Soccer Referee Resources
Ask a Question
Recent Questions

RSS FEED Subscribe Now!

Q&A Quick Search
The Field of Play
The Ball
The Players
The Players Equipment
The Referee
The Other Match Officials
The Duration of the Match
The Start and Restart of Play
The Ball In and Out of Play
Fouls and Misconduct
Free Kicks
Penalty kick
Throw In
Goal Kick
Corner Kick

Common Sense
Kicks - Penalty Mark
The Technical Area
The Fourth Official
Attitude and Control
League Specific
High School

Common Acronyms
Meet The Ref
Contact AskTheRef
Help Wanted
About AskTheRef
Panel Login

Question Number: 13822

Other 9/18/2006

RE: Adult

Peter of Seattle, Washington USA asks...

This question is a follow up to question 13786

Sorry ref but you got this one wrong. A Center Half is a Center Back. Sami Hyppia is a Center Half, John Terry is a Center Half. In the old formation there used to be one Center Back, called a Center Half, and two full backs

Answer provided by Referee Chuck Fleischer

Sorry I screwed the pooch in your mind. I try only to report what I know and what others have taught me...

Must have been Mr. Lane's fault because when I played at Whitney Institute, Smiths Parrish, Bermuda in the mid 50's he lined us up with two fullbacks -- left and right; five forwards -- left and right wings, inside left and right, centre forward; three half backs -- left and right and, lo and behold, a centre half back.

My memory must be shot because the guy behind me when I played inside right was Michael Bormann, the centre half and when I played right half the guy to my left was the centre half, Mike. Argue if you want but the question was what is the old time centre half called now? He played in the middle of the field not as a central defender. in a 2-3-5 there was no central defender. It was not until the Hungarian national team created total football did formations change to the more defensive 4-4-2 we see today.


Read other questions answered by Referee Chuck Fleischer

View Referee Chuck Fleischer profile

Answer provided by Referee Jeroen Krijvenaar

The job of the centre-back ? also called centre-halves or central defenders ? is to stop opposing players, particularly the strikers, from scoring, and to bring the ball out from their penalty area. As their name suggests, they play in a central position. Most teams employ two centre backs, stationed in front of the goalkeeper. There are two main defensive strategies used by centre backs: the zonal defence, where each centre back covers a specific area of the pitch, and man-to-man marking, where each centre back has the job of covering a particular opposition player.Centre-backs are often tall, very strong and have a good heading and tackling ability. An ability to read the game well is also a distinct advantage. Sometimes, particularly in lower leagues, centre-backs concentrate less on ball control and passing, preferring simply to clear the ball in a "safety-first" fashion. However, there is a long tradition of centre-backs having more than just rudimentary footballing skill, enabling a more possession-oriented playing style.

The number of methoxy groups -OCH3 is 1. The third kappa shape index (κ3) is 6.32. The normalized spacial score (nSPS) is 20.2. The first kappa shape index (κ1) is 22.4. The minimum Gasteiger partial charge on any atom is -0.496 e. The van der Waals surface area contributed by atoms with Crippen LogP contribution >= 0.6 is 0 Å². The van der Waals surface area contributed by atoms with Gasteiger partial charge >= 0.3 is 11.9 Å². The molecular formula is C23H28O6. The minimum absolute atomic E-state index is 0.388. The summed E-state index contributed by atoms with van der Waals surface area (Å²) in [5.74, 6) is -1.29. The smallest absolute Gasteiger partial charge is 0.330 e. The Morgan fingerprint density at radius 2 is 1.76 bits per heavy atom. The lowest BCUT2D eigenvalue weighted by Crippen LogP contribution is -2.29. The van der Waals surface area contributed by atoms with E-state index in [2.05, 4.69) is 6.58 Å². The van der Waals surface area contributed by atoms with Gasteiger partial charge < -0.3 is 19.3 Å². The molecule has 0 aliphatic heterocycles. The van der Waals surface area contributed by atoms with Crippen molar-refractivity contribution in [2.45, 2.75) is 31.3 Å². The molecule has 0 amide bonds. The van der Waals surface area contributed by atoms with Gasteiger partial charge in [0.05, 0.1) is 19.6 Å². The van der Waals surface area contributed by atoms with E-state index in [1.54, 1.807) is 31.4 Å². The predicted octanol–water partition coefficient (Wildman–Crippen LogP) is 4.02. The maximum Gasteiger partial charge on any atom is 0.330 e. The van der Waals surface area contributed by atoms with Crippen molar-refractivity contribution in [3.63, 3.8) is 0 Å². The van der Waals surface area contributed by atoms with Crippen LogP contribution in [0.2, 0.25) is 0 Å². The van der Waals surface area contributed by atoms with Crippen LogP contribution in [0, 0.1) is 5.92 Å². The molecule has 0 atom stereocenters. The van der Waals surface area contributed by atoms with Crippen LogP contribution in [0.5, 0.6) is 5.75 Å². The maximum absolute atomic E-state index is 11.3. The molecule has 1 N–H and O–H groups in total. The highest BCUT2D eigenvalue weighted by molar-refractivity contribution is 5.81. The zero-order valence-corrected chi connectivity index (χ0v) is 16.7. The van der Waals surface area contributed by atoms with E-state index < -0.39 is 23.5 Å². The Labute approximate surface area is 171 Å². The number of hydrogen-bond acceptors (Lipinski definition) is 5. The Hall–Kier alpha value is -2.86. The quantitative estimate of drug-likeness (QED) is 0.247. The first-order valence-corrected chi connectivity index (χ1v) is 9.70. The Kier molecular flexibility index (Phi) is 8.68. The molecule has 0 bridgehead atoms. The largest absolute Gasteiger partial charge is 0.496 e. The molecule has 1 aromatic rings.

The position was formerly referred to as "centre-half." In the early part of the 20th century, when most teams employed the 2-3-5 formation, the row of three players were called halfbacks. As formations evolved, the central player in this trio (the centre-half), moved into a more defensive position on the field, taking the name of the position with them.
Good examples of centre-backs in the modern game include Alessandro Nesta, John Terry, Fabio Cannavaro, Lilian Thuram, William Gallas, Lucio, Carles Puyol, and Roberto Ayala
Hope this answers your question, sorry if we were given you wrong information before.

Read other questions answered by Referee Jeroen Krijvenaar

View Referee Jeroen Krijvenaar profile

Ask a Follow Up Question to Q# 13822
Read other Q & A regarding Other

Soccer Referee Extras

Did you Ask the Ref? Find your answer here.

Enter Question Number

If you received a response regarding a submitted question enter your question number above to find the answer

Offside Question?

Offside Explained by Chuck Fleischer & Richard Dawson, Former & Current Editor of AskTheRef

This web site and the answers to these questions are not sanctioned by or affiliated with any governing body of soccer. The opinions expressed on this site should not be considered official interpretations of the Laws of the Game and are merely opinions of AskTheRef and our panel members. If you need an official ruling you should contact your state or local representative through your club or league. On AskTheRef your questions are answered by a panel of licensed referees. See Meet The Ref for details about our panel members.